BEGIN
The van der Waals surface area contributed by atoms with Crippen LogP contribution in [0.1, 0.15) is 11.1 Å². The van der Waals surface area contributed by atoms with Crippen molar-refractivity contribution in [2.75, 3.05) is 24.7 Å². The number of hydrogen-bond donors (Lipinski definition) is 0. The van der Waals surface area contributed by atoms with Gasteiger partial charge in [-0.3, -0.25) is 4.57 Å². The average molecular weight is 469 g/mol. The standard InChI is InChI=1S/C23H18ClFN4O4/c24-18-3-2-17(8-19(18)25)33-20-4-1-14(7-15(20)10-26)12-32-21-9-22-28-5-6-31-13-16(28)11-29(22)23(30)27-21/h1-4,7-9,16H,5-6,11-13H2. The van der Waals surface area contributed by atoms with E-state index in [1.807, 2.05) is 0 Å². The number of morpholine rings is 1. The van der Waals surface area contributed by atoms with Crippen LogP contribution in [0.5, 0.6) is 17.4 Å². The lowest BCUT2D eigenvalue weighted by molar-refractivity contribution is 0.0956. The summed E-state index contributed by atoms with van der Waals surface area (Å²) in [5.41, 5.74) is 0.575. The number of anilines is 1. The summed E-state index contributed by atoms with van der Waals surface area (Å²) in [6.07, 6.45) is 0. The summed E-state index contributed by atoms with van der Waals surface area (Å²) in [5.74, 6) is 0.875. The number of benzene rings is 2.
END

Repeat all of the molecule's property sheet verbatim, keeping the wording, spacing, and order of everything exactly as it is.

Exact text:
The van der Waals surface area contributed by atoms with Crippen LogP contribution in [0.1, 0.15) is 11.1 Å². The van der Waals surface area contributed by atoms with Crippen molar-refractivity contribution in [2.75, 3.05) is 24.7 Å². The number of hydrogen-bond donors (Lipinski definition) is 0. The van der Waals surface area contributed by atoms with Gasteiger partial charge in [-0.3, -0.25) is 4.57 Å². The average molecular weight is 469 g/mol. The standard InChI is InChI=1S/C23H18ClFN4O4/c24-18-3-2-17(8-19(18)25)33-20-4-1-14(7-15(20)10-26)12-32-21-9-22-28-5-6-31-13-16(28)11-29(22)23(30)27-21/h1-4,7-9,16H,5-6,11-13H2. The van der Waals surface area contributed by atoms with E-state index in [1.807, 2.05) is 0 Å². The number of morpholine rings is 1. The van der Waals surface area contributed by atoms with Crippen LogP contribution in [0.5, 0.6) is 17.4 Å². The lowest BCUT2D eigenvalue weighted by molar-refractivity contribution is 0.0956. The summed E-state index contributed by atoms with van der Waals surface area (Å²) in [5.41, 5.74) is 0.575. The number of anilines is 1. The summed E-state index contributed by atoms with van der Waals surface area (Å²) in [6.07, 6.45) is 0. The summed E-state index contributed by atoms with van der Waals surface area (Å²) in [5.74, 6) is 0.875. The number of benzene rings is 2.